As for the range, it’s unlikely you’re going to get 130 km/81 mi out of a 252 Wh battery, but the torque sensor and light-duty motor do make the bike more efficient than I expected. I didn’t try to fully drain the battery, but I estimate the bike could go about 50 miles in assist level one and about 25 miles in assist level 3.
Even if you did run out of battery, the C-GO 600 makes for a pretty nice single-speed bike. There is no resistance in the rear wheel whatsoever when the motor is not engaged, so the bike is fully pedal-able without the assist, although you obviously won’t want to tackle hills without gears.
The bike has a slightly aggressive geometry that I found comfortable, but riders interested in a more upright position might want to change the stem or handlebars. I do wish Tenways provided a step-through model for shorter riders or those with accessibility needs though.
I appreciate that no one’s going to notice it’s an ebike unless they’re looking closely either. The motor is small enough to pass for an internal gear hub, and the downtube barely betrays there’s a battery hidden in there. When I took the bike to a shop to fix a spoke, the mechanic didn’t notice it was electric until he started working on the wheel. On more than one occasion, riders stopped to ask me what bike I was riding, without noticing it was electric.
And while it’s obviously heavier than most analog road bikes, at 33 lbs, it’s still lighter than many non-electric bikes (for reference, that’s still about 10 pounds lighter than NYC’s ubiquitous Citibikes). I appreciated the (lack of) weight when lugging the bike up and down the stairs to my basement, and it means you could hang the bike on a wall, mount it on a car rack, or bring it on a train without much of struggle.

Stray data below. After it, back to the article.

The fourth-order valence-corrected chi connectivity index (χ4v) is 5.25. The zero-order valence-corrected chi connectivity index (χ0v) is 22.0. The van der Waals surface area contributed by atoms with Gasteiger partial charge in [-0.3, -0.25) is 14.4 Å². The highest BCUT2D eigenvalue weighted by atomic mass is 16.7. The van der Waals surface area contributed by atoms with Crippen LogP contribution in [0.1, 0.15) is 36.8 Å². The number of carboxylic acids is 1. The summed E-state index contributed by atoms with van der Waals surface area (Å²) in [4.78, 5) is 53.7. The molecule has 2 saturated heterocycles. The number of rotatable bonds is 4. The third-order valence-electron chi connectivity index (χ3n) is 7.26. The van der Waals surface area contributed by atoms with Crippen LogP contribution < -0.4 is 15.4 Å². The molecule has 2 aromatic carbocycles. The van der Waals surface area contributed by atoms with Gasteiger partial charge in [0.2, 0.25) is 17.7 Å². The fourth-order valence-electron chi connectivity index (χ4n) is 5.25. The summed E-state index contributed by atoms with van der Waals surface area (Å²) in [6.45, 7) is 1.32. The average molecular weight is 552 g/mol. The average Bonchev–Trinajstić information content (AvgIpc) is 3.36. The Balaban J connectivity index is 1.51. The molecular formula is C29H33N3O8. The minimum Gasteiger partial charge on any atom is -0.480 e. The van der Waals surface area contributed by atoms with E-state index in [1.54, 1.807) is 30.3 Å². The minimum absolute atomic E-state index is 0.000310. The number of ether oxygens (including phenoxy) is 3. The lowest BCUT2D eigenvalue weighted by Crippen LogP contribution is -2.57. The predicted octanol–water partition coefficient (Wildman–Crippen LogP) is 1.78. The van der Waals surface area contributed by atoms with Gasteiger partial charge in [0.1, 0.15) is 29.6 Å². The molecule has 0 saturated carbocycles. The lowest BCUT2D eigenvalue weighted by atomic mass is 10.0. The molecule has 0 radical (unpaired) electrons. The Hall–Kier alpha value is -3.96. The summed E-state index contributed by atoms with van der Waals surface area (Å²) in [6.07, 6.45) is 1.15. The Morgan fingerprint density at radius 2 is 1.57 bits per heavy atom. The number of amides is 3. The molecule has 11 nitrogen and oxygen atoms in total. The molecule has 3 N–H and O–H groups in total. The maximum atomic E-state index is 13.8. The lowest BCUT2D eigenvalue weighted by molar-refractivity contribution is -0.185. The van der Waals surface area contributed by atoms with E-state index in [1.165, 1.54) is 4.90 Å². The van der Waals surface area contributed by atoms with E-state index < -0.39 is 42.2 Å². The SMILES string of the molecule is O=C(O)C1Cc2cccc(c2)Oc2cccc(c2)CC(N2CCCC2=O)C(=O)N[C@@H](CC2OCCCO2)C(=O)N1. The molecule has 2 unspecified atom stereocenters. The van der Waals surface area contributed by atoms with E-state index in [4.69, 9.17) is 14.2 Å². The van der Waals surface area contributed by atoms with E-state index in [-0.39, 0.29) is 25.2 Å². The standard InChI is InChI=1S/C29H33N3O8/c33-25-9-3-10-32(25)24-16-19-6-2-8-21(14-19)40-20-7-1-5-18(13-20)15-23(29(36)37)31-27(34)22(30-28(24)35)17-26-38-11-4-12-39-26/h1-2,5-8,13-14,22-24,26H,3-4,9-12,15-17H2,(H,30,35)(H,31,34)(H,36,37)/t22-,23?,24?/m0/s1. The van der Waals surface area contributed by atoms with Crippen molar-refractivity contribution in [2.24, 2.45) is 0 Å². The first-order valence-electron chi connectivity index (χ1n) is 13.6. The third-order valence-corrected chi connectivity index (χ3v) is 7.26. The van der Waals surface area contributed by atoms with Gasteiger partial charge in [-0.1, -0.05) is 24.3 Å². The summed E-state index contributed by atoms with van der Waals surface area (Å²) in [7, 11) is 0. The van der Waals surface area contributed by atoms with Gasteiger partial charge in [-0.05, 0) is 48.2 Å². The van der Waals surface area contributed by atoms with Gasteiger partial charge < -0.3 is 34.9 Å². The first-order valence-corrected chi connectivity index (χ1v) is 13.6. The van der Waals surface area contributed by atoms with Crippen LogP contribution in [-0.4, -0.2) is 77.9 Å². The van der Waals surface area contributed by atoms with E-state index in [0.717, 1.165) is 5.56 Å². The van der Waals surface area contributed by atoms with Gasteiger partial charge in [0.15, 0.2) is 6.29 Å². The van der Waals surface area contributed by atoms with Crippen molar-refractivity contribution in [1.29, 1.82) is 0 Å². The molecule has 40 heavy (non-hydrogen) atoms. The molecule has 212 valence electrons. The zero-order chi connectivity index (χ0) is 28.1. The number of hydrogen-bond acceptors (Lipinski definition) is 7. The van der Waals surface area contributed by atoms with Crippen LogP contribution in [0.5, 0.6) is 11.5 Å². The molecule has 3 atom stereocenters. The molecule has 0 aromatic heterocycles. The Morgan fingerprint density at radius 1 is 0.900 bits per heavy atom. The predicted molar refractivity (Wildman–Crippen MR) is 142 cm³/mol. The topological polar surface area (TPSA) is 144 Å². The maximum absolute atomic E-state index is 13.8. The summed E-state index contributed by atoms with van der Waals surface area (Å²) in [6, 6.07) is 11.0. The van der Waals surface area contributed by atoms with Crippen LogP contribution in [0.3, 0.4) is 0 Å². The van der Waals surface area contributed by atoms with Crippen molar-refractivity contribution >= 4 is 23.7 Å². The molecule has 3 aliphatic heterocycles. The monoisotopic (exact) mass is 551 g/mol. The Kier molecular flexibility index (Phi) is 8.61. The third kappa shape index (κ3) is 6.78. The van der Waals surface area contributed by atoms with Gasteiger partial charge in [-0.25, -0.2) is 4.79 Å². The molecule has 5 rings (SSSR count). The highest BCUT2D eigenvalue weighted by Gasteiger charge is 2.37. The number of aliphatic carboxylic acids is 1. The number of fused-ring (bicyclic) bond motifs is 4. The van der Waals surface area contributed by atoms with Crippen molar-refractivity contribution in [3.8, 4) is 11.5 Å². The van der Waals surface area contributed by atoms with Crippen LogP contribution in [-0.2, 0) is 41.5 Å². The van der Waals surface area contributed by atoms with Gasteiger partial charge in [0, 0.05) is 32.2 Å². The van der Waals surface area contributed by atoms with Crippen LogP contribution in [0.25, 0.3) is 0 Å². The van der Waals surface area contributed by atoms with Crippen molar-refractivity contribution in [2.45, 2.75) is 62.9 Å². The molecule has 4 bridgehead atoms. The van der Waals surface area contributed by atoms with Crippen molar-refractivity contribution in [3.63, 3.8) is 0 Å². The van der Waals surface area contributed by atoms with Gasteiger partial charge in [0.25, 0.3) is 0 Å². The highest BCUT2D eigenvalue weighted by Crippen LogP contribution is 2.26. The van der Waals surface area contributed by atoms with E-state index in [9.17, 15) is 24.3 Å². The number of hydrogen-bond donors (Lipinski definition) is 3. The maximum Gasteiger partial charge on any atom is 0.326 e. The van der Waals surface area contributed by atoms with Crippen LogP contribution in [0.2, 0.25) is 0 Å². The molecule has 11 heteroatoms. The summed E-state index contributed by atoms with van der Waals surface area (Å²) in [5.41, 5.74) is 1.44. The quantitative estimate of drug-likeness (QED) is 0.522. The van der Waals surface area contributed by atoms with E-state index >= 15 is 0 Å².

It’s a nice-looking bike too, even in my unit’s unfinished form, and I quite like Tenways’ 5 color options. Aesthetics aside, the aluminum frame feels sturdy and comes with smooth welds that don’t betray its price, and it comes with a variety of mounting points for racks, fenders, and a chainstay-mounted kickstand (but really, it should come with the kickstand).
Lighting is crucial for safety, and the integrated headlight is pretty decent; bright enough to both see and be seen. And while I really wish the tail-light were integrated into the bike’s electronics as well, it is at least quite bright.
Really, it’s hard to find much to complain about the bike. The ‘X-Spark’ hydraulic disk brakes feel a notch less powerful than the Tektro or Shimano brakes you’ll find on many ebikes, but they’re still much better than typical rim brakes. And because the battery is not easily removable, I hope Tenways considers offering some kind of range extender battery down the road for people who like to take longer rides.
The bigger question mark is long-term support. Good hub motors can last forever and the carbon belt is known for its durability, but potential buyers should obviously exercise some caution given Tenways is a new company. At this stage, there’s simply no way to be sure what kind of after-sales support it will provide if something goes wrong.
Of course, you could say this about any new company, but while it builds up a reputation, I’d suggest Tenways instead make it easy for users to make their own repairs. For example, folding bike company Fiido only entered the US market last year, yet the company sells practically every single replacement component — both electric and mechanical — on its webstore. It inspires a lot of confidence, and I hope Tenways follows suit.
That said, I do appreciate that Tenways is offering a 2-year warranty, when most of the competition in this price range only covers defects for one year.
If the company can deliver on its crowdfunding promises and provides proper after-support sales. the Tenways C-GO 600 gets my fullest recommendation. It’s light, it’s affordable, it’s smooth, it looks good, and it has enough power for the majority of riders.
Tenways provides a polished ride experience that took me by surprise for a new company making an affordable, lightweight ebike. Slap a big-name logo on it, and it could’ve easily sold for $3,000. At under $1,500, it’s an absolute steal.